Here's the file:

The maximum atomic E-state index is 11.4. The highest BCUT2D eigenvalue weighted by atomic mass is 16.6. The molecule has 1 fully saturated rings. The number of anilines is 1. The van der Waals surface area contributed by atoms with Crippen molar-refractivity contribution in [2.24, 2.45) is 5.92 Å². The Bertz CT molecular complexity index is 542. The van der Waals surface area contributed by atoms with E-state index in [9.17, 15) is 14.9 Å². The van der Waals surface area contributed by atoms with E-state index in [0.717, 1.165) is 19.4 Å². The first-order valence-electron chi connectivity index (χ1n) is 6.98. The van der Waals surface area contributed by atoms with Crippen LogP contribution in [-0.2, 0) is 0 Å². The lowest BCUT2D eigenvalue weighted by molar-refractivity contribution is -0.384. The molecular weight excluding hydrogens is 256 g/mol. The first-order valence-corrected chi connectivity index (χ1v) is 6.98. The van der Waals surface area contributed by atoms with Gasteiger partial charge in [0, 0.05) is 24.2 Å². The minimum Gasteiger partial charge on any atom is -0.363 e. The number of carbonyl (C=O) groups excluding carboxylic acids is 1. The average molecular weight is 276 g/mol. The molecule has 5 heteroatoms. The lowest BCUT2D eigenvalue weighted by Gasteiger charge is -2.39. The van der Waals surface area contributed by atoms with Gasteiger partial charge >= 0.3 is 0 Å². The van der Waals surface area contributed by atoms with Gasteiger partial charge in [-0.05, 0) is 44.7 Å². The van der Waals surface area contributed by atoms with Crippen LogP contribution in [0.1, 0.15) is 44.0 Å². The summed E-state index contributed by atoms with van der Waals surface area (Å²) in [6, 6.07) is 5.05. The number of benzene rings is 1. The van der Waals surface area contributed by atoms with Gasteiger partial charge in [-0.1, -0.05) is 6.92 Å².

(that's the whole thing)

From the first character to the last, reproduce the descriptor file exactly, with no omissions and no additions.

The maximum atomic E-state index is 11.4. The highest BCUT2D eigenvalue weighted by atomic mass is 16.6. The molecule has 1 fully saturated rings. The number of anilines is 1. The van der Waals surface area contributed by atoms with Crippen molar-refractivity contribution in [2.24, 2.45) is 5.92 Å². The Bertz CT molecular complexity index is 542. The van der Waals surface area contributed by atoms with E-state index in [9.17, 15) is 14.9 Å². The van der Waals surface area contributed by atoms with E-state index in [0.717, 1.165) is 19.4 Å². The first-order valence-electron chi connectivity index (χ1n) is 6.98. The van der Waals surface area contributed by atoms with Crippen LogP contribution in [-0.2, 0) is 0 Å². The lowest BCUT2D eigenvalue weighted by molar-refractivity contribution is -0.384. The molecular weight excluding hydrogens is 256 g/mol. The first-order valence-corrected chi connectivity index (χ1v) is 6.98. The van der Waals surface area contributed by atoms with Gasteiger partial charge in [0, 0.05) is 24.2 Å². The minimum Gasteiger partial charge on any atom is -0.363 e. The number of carbonyl (C=O) groups excluding carboxylic acids is 1. The average molecular weight is 276 g/mol. The molecule has 5 heteroatoms. The lowest BCUT2D eigenvalue weighted by Gasteiger charge is -2.39. The van der Waals surface area contributed by atoms with Gasteiger partial charge >= 0.3 is 0 Å². The van der Waals surface area contributed by atoms with Gasteiger partial charge in [-0.05, 0) is 44.7 Å². The van der Waals surface area contributed by atoms with Crippen LogP contribution in [0.1, 0.15) is 44.0 Å². The summed E-state index contributed by atoms with van der Waals surface area (Å²) in [6, 6.07) is 5.05. The number of benzene rings is 1. The van der Waals surface area contributed by atoms with Gasteiger partial charge in [-0.1, -0.05) is 6.92 Å².